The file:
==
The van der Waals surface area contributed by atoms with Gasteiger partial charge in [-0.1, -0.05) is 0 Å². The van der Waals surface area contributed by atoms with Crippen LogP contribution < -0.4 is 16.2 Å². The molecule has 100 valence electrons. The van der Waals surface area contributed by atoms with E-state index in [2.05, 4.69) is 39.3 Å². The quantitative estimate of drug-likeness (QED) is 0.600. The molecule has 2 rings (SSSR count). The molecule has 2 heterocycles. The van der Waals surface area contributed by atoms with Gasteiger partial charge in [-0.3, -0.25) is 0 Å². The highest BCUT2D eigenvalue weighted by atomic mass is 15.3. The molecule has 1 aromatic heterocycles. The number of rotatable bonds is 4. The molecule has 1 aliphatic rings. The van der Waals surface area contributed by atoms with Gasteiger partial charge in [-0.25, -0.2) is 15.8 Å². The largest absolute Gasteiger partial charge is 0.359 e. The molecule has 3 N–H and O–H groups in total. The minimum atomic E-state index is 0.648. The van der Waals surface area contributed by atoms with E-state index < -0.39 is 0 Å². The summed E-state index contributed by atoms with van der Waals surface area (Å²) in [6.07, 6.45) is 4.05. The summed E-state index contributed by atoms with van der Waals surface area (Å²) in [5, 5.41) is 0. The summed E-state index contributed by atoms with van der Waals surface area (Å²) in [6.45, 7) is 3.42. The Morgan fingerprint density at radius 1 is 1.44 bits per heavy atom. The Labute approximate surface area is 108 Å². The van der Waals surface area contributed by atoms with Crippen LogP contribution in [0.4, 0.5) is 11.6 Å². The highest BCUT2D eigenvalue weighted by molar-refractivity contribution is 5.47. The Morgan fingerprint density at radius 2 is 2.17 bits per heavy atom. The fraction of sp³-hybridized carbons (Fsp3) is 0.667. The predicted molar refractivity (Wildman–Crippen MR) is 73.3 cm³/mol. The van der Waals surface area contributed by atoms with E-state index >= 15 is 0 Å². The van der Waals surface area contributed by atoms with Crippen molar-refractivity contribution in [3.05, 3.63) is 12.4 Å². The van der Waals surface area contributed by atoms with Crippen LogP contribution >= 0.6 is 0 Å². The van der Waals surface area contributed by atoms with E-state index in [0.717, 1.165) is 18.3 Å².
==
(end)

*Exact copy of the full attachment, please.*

The van der Waals surface area contributed by atoms with Gasteiger partial charge in [-0.1, -0.05) is 0 Å². The van der Waals surface area contributed by atoms with Crippen LogP contribution < -0.4 is 16.2 Å². The molecule has 100 valence electrons. The van der Waals surface area contributed by atoms with E-state index in [2.05, 4.69) is 39.3 Å². The quantitative estimate of drug-likeness (QED) is 0.600. The molecule has 2 rings (SSSR count). The molecule has 2 heterocycles. The van der Waals surface area contributed by atoms with Gasteiger partial charge in [-0.3, -0.25) is 0 Å². The highest BCUT2D eigenvalue weighted by atomic mass is 15.3. The molecule has 1 aromatic heterocycles. The number of rotatable bonds is 4. The molecule has 1 aliphatic rings. The van der Waals surface area contributed by atoms with Gasteiger partial charge in [-0.25, -0.2) is 15.8 Å². The largest absolute Gasteiger partial charge is 0.359 e. The molecule has 3 N–H and O–H groups in total. The minimum atomic E-state index is 0.648. The van der Waals surface area contributed by atoms with E-state index < -0.39 is 0 Å². The summed E-state index contributed by atoms with van der Waals surface area (Å²) in [6.07, 6.45) is 4.05. The summed E-state index contributed by atoms with van der Waals surface area (Å²) in [5, 5.41) is 0. The summed E-state index contributed by atoms with van der Waals surface area (Å²) in [6.45, 7) is 3.42. The Morgan fingerprint density at radius 1 is 1.44 bits per heavy atom. The Labute approximate surface area is 108 Å². The van der Waals surface area contributed by atoms with Crippen LogP contribution in [0.4, 0.5) is 11.6 Å². The highest BCUT2D eigenvalue weighted by molar-refractivity contribution is 5.47. The Morgan fingerprint density at radius 2 is 2.17 bits per heavy atom. The fraction of sp³-hybridized carbons (Fsp3) is 0.667. The predicted molar refractivity (Wildman–Crippen MR) is 73.3 cm³/mol. The van der Waals surface area contributed by atoms with E-state index >= 15 is 0 Å². The van der Waals surface area contributed by atoms with Crippen molar-refractivity contribution in [3.05, 3.63) is 12.4 Å². The van der Waals surface area contributed by atoms with Crippen LogP contribution >= 0.6 is 0 Å². The van der Waals surface area contributed by atoms with E-state index in [0.717, 1.165) is 18.3 Å².